Legends On Deck

Padres Trade For Justin Upton

The San Diego Padres are showing everyone in the world of baseball two things.  The first is that they are making themselves serious contenders, and second they aren’t finished yet.  They have been one of the busiest teams this offseason, mainly the last two days, but are putting themselves in position to compete in 2015.

San Diego shipped four players to the Braves in exchange for Justin Upton and a lower-level minor league player.  Upton now joins a San Diego outfield that already boasts newly acquired Matt Kemp and Wil Myers.  Upton, 27, played in 154 games for the Braves in 2014, hitting .270 with 29 home runs and 102 RBI.  He has hit 20+ home runs four times so far in his career, hitting 31 in 2011.  He adds more firepower to the “new” Padres who are really looking like serious contenders in 2015.

Heading to Atlanta in the trade are left-handed pitcher Max Fried, infielder Jace Peterson, third baseman Dustin Peterson, and outfielder Mallex Smith.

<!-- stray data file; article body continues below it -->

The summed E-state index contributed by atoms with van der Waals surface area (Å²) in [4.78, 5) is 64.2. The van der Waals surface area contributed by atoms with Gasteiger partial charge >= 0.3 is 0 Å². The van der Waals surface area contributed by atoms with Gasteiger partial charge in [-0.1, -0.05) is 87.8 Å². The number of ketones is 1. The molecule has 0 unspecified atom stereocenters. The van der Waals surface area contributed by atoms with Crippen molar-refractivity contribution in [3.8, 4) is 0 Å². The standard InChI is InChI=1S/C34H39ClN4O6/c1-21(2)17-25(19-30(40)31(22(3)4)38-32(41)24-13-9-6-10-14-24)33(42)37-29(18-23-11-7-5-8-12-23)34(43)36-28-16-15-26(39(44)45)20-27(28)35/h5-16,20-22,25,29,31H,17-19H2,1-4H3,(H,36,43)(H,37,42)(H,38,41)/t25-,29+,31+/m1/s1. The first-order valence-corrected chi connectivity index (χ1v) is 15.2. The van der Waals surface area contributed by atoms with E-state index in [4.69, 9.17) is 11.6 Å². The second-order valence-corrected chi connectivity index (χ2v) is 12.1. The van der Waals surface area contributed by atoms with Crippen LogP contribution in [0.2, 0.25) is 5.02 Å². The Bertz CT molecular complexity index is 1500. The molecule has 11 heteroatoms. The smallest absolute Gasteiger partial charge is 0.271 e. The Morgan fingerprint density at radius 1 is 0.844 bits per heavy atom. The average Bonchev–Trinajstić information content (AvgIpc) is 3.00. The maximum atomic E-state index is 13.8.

It was rumored that Upton was on the move this winter but I have to say that I am a bit surprised that the Padres pulled this off all while not losing a major league player and keeping their top prospects.

 

John Ginder

One Comment

  1. Rik

    December 19, 2014 at 12:08 pm

    Gotta hand it to the Padres: they got a guy who’s not only uninjured (as opposed to the other 4 they’ve added) but is a rock solid sabermetric performer. He’s the proud owner of a lifetime .830 OPS & 121 OPS+. A 3.3 WAR last season, and an inflated BABIP at .332 which is also his lifetime BABIP.

    That BABPIP is a sneaky stat. It would appear at first glance that The Better Upton is lucky. But look at it over his career. Its CONSISTENTLY high. That’s not luck. That’s power. He doesn’t just dink a ball on the ground through The D or flare them to where opposing players aint. This guy is driving that ball like a thief drives a Lexus: all production reflects power and bad intentions. Fielders have the devil’s own time getting their hands on a ball Justin Upton hits, even if its on the ground and normally within their range. That kind of hitting is only exposed vs superior defensive players. So your Andrelton Simmons/Mike Trout level fielder has a chance at a diving stop, but not a great many others. His age, too: he’s 27. MLB players peak at age 29 on average and will enjoy production near that peak until around age 32. He’s actually going to get better.

    Honestly, The Padres did this right in every way.

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